Sustainable Food Production

Improving sustainability of global food systems by making them more resilient to climate change through a quantum optimization solution to produce more nutritious food locally in less land.




Outline of the use case


École Polytechnique Fédérale de Lausanne (EPFL)

Global Alliance for Improved Nutrition (GAIN)

National Institute for Theoretical and Computational Sciences (NITheCS) 



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Conflict and insecurity, economic shocks, and extreme weather events are the main drivers of acute food insecurity. To achieve Sustainable Development Goal (SDG) 2, the Food and Agriculture Organization affirms that a better understanding of food systems requires a local-to-global perspective.

Current projections indicate a necessary increase of food production per hectare by almost 60 percent by 2050 to meet the needs of the projected global population of 10 billion – assuming a static agricultural land. In this context, increasing productivity of agricultural land is not sufficient to address the core human need for food. Even now, countries with low and middle incomes, diets are known to be lacking in micro-nutrients including iron, zinc, folate, vitamin A, Calcium, and vitamin B12. As populations continue to grow, innovative solutions are much needed to devise sustainable agricultural practice that provide for more nutritious diets, while respecting planetary boundaries.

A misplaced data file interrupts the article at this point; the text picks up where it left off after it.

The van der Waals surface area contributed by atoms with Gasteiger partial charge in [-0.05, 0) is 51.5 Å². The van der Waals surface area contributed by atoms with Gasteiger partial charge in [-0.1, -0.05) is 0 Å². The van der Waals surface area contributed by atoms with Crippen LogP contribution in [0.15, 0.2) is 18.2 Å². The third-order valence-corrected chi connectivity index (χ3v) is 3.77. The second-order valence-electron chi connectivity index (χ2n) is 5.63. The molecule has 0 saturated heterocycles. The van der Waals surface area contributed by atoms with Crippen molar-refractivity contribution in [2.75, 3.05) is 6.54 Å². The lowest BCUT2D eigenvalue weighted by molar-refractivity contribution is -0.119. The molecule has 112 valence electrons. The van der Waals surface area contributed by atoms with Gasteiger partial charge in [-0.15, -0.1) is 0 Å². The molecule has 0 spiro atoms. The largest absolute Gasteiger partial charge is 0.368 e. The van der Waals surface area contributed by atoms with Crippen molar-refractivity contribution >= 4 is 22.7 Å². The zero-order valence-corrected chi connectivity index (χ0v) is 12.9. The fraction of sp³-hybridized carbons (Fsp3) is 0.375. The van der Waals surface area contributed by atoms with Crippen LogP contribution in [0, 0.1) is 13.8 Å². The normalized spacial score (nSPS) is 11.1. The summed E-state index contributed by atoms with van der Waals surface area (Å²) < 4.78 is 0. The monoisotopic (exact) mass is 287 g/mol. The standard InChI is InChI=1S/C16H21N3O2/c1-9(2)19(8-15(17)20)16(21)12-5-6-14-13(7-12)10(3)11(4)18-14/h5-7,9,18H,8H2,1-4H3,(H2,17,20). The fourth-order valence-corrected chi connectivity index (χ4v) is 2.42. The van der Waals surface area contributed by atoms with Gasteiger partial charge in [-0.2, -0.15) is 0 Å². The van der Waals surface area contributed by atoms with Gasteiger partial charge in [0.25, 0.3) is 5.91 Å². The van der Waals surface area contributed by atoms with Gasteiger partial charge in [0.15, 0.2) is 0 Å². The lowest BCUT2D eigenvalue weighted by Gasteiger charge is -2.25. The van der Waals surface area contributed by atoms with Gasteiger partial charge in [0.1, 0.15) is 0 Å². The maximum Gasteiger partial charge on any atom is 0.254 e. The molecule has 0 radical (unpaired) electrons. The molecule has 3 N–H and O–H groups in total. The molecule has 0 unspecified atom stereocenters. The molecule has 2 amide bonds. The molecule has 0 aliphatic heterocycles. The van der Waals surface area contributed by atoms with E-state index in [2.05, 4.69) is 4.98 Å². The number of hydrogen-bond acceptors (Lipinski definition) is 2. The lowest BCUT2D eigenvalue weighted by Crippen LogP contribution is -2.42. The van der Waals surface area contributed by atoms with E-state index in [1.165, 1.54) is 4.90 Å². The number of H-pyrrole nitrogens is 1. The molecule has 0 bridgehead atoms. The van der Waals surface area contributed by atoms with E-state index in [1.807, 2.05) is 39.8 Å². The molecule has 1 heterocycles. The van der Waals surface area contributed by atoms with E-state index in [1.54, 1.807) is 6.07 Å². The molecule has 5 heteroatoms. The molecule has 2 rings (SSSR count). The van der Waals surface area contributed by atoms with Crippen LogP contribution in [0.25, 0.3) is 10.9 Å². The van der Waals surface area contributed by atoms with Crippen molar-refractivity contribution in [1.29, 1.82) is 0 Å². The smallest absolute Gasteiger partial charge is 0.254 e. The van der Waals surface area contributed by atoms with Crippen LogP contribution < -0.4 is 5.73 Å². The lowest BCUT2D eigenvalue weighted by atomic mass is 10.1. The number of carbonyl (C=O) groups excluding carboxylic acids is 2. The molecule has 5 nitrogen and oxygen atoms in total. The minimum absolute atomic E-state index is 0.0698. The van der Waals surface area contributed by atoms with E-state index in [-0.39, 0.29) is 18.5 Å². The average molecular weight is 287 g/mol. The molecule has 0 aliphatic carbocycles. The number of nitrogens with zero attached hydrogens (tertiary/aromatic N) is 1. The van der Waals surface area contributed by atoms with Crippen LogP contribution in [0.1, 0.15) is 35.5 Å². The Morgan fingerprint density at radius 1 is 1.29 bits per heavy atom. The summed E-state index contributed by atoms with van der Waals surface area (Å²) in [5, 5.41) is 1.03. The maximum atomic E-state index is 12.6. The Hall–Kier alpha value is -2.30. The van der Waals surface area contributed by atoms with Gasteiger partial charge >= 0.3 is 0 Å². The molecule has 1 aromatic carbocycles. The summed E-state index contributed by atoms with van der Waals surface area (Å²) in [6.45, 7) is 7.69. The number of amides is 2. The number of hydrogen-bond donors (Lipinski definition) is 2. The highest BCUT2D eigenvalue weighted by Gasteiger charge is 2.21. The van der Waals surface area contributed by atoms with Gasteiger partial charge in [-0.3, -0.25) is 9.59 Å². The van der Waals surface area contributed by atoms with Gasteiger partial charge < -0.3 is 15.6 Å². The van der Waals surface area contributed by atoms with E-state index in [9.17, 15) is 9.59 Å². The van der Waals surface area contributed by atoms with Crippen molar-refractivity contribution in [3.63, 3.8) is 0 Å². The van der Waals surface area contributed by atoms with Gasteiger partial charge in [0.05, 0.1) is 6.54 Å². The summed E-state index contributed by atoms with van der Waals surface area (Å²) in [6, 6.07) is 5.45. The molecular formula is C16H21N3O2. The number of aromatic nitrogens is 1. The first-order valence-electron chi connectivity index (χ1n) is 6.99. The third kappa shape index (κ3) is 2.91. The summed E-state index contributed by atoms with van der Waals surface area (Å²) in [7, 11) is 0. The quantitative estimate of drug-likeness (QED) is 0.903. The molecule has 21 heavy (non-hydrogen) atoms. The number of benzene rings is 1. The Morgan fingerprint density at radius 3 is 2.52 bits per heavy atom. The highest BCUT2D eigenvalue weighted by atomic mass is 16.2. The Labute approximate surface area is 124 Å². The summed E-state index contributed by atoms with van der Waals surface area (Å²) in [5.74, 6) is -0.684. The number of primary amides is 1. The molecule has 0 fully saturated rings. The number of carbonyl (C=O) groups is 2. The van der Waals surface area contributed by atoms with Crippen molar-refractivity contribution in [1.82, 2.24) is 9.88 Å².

GAIN has launched multiple initiatives to strengthen and support the implementation of country food system pathways that can accelerate improvements in the consumption of safe and nutritious food for all, especially the most vulnerable, produced in a sustainable way. A nutritional value score considers nutrient density, as well as dietary factors related to non-communicable diseases. Ultimately, the global food system needs to be mapped with additional factors, such as societal, environmental, and economic factors.

This class of optimization problems known as mixed-integer linear programming. Classical algorithms to find approximate solutions (heuristics) to this class of problems exist. However, this class of problems is in general computationally hard, making large-scale optimization (e.g., many crops, many farmers, many processing options, many consumer segments, many objectives, etc.) challenging with classical computers and algorithms, as they would require exceedingly long computational time to reach a good approximate solution. Quantum algorithms hold promise to significantly enhance the quality of the solution to these optimization problems and represent therefore an ideal use case. 

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